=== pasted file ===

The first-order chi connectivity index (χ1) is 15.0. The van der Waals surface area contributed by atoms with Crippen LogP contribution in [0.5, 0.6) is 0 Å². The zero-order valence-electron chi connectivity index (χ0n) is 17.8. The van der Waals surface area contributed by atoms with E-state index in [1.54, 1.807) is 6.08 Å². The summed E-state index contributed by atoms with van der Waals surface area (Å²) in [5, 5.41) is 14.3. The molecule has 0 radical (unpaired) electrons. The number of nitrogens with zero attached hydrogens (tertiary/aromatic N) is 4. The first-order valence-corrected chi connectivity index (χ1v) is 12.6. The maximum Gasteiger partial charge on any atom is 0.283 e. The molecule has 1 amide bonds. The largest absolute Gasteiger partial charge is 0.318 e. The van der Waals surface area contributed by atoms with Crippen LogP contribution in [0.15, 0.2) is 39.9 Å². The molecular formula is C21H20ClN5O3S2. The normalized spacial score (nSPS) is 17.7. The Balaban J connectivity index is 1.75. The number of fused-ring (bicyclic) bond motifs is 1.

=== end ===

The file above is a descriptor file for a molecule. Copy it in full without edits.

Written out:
The first-order chi connectivity index (χ1) is 15.0. The van der Waals surface area contributed by atoms with Crippen LogP contribution in [0.5, 0.6) is 0 Å². The zero-order valence-electron chi connectivity index (χ0n) is 17.8. The van der Waals surface area contributed by atoms with E-state index in [1.54, 1.807) is 6.08 Å². The summed E-state index contributed by atoms with van der Waals surface area (Å²) in [5, 5.41) is 14.3. The molecule has 0 radical (unpaired) electrons. The number of nitrogens with zero attached hydrogens (tertiary/aromatic N) is 4. The first-order valence-corrected chi connectivity index (χ1v) is 12.6. The maximum Gasteiger partial charge on any atom is 0.283 e. The molecule has 1 amide bonds. The largest absolute Gasteiger partial charge is 0.318 e. The van der Waals surface area contributed by atoms with Crippen LogP contribution in [0.15, 0.2) is 39.9 Å². The molecular formula is C21H20ClN5O3S2. The normalized spacial score (nSPS) is 17.7. The Balaban J connectivity index is 1.75. The number of fused-ring (bicyclic) bond motifs is 1.